What is 'Accretion'
Accretion is asset and earnings growth due to business expansion, and it can occur through a company's internal growth or by way of mergers and acquisitions. Accretion is also used to account for a capital gain when an investor buys a bond at a discount and holds the bond until maturity.
BREAKING DOWN 'Accretion'
Accretion is a term used in accounting for bonds and accretion is required when a bond is purchased at a discount. Bonds are issued with a face amount (par value) of $1,000, or a multiple of $1,000. The investor receives $1,000 at maturity, and the interest rate on the bond is based on the $1,000 face amount.
In some cases, a bond is issued at a price below the face amount and this occurs when interest rates increase during the time that the bond is being underwritten for sale to the public. To make the bond attractive due to higher interest rates, the bond issue is issued at a discount from the face amount.
Factoring in Bond Accounting
As interest rates increase, the value of existing bonds decline in value, which means that bonds trading in the market decline in price to reflect the interest rate increase. Since all bonds mature at the face amount, the investor recognizes a gain on a bond purchased at a discount, and that gain is recognized using accretion.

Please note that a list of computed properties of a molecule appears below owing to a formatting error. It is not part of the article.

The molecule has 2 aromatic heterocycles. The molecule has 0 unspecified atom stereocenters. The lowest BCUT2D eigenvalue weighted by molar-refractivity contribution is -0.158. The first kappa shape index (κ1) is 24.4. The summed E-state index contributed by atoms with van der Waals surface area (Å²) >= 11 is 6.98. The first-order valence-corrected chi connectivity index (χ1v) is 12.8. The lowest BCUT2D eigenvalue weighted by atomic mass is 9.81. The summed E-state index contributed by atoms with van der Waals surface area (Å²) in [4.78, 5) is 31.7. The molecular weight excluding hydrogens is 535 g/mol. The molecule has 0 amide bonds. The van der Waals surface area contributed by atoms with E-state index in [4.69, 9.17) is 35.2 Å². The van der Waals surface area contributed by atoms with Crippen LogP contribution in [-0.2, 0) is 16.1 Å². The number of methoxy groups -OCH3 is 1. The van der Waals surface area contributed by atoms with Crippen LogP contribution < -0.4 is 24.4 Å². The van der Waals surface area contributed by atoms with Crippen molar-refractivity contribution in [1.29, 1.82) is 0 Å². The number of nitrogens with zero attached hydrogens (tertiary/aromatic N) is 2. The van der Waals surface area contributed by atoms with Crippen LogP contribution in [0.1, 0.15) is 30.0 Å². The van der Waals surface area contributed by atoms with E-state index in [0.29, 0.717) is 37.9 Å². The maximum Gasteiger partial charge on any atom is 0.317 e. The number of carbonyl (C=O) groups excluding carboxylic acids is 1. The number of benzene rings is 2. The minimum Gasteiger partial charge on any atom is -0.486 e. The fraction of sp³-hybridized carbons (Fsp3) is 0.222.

How Bond Accretion Works
Assume that an investor purchases a $1,000 face amount bond at $860, and that the bond matures in 10 years. In the duration between the bond's purchase date and maturity date, the investor needs to recognize a capital gain of $140. When the bond is purchased, the $140 is posted to a discount on bond account. Over the next 10 years, a portion of the $140 is reclassified into bond income account each year, and the entire $140 is posted to income by the maturity date.
Examples of Earnings Accretion
The earnings-per-share (EPS) ratio is defined as (earnings available to common shareholders) divided by (average common shares outstanding), and accretion refers to an increase in a firm’s EPS due to an acquisition.
Assume, for example, that a firm generates $2,000,000 in available earnings for common shareholders and that 1,000,000 shares are outstanding, which results in an EPS ratio of $2. The company issues 200,000 shares to purchase a company that generates $600,000 in earnings for common shareholders. The new EPS for the combined companies is ($2,600,000 earnings) divided by (1,200,000 shares), or $2.17. Investment professionals refer to the additional earnings as accretion due to the purchase.